When Edwin Hubble discovered nearly 100 years ago that the universe was uniformly expanding in all directions, the finding was a big surprise. Then, in the mid-1990s, another shocker occurred: astronomers found that the expansion rate was accelerating, perhaps due to “dark energy.” Now, the latest measurements of our runaway universe suggest that it is expanding faster than astronomers thought.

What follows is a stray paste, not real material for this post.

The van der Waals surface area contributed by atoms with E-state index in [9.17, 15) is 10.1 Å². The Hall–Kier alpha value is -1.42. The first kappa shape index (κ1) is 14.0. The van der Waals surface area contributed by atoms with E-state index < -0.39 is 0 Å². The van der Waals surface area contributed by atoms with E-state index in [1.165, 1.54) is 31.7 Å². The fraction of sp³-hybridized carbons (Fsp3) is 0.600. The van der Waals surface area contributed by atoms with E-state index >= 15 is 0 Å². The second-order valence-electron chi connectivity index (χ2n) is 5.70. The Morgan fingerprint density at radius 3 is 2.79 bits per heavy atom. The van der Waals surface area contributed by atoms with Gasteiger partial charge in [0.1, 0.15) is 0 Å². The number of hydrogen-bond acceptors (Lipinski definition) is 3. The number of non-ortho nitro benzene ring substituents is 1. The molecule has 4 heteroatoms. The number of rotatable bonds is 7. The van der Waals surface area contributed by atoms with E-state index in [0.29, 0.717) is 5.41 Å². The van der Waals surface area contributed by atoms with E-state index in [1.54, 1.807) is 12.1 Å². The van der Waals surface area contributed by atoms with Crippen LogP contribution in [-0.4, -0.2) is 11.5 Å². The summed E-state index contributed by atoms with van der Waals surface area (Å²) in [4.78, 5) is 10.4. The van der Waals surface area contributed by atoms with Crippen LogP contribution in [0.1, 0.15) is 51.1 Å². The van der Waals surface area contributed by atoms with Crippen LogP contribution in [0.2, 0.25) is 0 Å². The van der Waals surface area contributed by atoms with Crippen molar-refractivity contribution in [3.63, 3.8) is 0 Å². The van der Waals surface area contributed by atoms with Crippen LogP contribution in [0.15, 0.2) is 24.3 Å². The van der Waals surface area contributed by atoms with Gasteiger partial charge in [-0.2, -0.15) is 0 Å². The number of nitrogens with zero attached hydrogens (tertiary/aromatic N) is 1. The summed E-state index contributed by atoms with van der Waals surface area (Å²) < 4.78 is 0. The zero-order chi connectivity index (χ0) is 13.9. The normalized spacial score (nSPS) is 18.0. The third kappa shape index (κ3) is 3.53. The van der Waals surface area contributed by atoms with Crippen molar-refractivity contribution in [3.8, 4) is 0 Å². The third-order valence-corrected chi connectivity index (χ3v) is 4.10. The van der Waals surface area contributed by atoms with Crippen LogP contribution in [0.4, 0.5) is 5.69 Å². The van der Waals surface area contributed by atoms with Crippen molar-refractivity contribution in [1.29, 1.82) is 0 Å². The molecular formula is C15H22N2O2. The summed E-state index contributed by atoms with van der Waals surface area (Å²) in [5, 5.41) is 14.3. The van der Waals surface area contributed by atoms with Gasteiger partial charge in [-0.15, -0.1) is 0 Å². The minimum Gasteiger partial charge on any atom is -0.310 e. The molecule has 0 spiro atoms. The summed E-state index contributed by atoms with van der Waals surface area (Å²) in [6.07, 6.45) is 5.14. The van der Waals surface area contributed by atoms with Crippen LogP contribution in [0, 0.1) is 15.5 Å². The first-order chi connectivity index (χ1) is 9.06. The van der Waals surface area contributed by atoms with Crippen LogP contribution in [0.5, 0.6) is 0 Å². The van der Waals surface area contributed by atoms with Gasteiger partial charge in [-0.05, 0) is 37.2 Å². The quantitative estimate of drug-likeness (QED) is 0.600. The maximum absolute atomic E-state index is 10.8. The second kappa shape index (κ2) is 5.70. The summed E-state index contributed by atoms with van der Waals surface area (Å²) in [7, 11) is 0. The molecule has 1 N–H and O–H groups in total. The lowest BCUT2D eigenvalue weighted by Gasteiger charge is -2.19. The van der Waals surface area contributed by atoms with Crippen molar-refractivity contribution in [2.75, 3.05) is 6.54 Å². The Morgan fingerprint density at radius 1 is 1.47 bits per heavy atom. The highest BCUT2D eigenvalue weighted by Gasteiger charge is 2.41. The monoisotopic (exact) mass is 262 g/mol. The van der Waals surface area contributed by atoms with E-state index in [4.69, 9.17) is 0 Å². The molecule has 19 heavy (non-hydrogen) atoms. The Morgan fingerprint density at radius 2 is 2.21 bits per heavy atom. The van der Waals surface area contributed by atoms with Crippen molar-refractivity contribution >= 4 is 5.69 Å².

Astrophysicists from Germany and America have for the first time measured the rotation periods of stars in a cluster nearly as old as the Sun. It turns out that these stars spin once in about twenty-six days — just like our Sun. This discovery significantly strengthens what is known as the solar-stellar connection, a fundamental principle that guides much of modern solar and stellar astrophysics.